by Phoebe Demeger
One of the more common queries I receive as a bookseller is from readers looking for “a really light, feel-good read”. After years spent working in this trade you’d think I’d be ready for it. And yet it’s still a surprisingly hard question to answer.
At the heart of almost all stories is conflict, that messy yet necessary part of human existence that we all have to face from time to time. Yet even the most hard-hitting novels – for example A Little Life, something of an endurance test when it comes to trauma and tragedy – have their hopeful and redemptive moments. Even if it’s just one or two lines of beautiful prose, or a glimmer of hope that these characters may eventually find happiness.
But does that make it worth the struggle? Perhaps a happy ending is a more desirable goal. What matters more: the journey, or the destination?
Some of the finest novels, in my opinion, are bittersweet. Maybe the reading experience won’t be entirely happy, but the catharsis will be memorable; you’ll be happy to have read it, and sad that the book had to come to an end, as all books do.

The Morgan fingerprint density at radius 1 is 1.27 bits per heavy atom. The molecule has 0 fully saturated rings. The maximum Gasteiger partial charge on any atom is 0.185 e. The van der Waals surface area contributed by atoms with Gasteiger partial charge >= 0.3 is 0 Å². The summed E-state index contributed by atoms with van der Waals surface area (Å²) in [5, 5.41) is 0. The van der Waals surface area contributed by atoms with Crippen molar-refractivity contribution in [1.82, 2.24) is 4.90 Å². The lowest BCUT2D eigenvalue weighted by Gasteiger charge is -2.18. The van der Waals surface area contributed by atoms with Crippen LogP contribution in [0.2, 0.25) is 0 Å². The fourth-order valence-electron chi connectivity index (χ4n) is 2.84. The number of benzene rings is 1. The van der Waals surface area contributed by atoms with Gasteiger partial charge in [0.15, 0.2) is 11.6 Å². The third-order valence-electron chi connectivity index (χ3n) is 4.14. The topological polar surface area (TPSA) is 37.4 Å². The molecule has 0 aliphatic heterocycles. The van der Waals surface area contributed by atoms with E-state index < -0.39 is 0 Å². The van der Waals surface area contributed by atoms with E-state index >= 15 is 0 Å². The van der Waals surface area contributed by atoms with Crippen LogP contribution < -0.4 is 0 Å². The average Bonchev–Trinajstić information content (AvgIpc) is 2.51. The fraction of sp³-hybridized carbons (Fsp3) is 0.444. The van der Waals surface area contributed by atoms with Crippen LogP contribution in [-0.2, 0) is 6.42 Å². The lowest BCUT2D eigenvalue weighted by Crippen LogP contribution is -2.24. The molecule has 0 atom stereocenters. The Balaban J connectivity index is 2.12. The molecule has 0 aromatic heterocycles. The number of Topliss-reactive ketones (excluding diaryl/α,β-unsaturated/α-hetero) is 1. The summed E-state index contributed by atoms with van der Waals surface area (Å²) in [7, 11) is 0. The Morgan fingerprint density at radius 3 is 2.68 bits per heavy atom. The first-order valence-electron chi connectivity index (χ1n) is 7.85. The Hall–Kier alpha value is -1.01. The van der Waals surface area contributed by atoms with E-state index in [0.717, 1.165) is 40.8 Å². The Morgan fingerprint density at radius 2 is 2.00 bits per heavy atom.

I’d like to share with you some of my go-to, feel-good reads. Spanning across romance, sci-fi, historical fiction and comedy; and taking place within fantasy, reality, or somewhere in between, these are stories to see you through.
1. Eleanor Oliphant is Completely Fine – Gail Honeyman
A runaway hit, and multiple prize-winning debut novel, Eleanor Oliphant tells the story of a lonely woman who finds comfort in her weekly rituals, until events outside of her control shake her carefully curated life apart, and she is introduced to the transformative power of small acts of kindness. Only the hardest of hearts will not end up rooting for Eleanor and her journey towards redemption.
Set in a world identical to ours with one major difference: a portion of the population is imbued with superpowers, which alter the way they navigate the world and their relationships. When her jealous ex-boyfriend performs hypnosis on The Perfectionist (a superhero) to render Tom (a regular human, and her fiancé) invisible to her, it’s up to Tom to do whatever he can to help her see him again.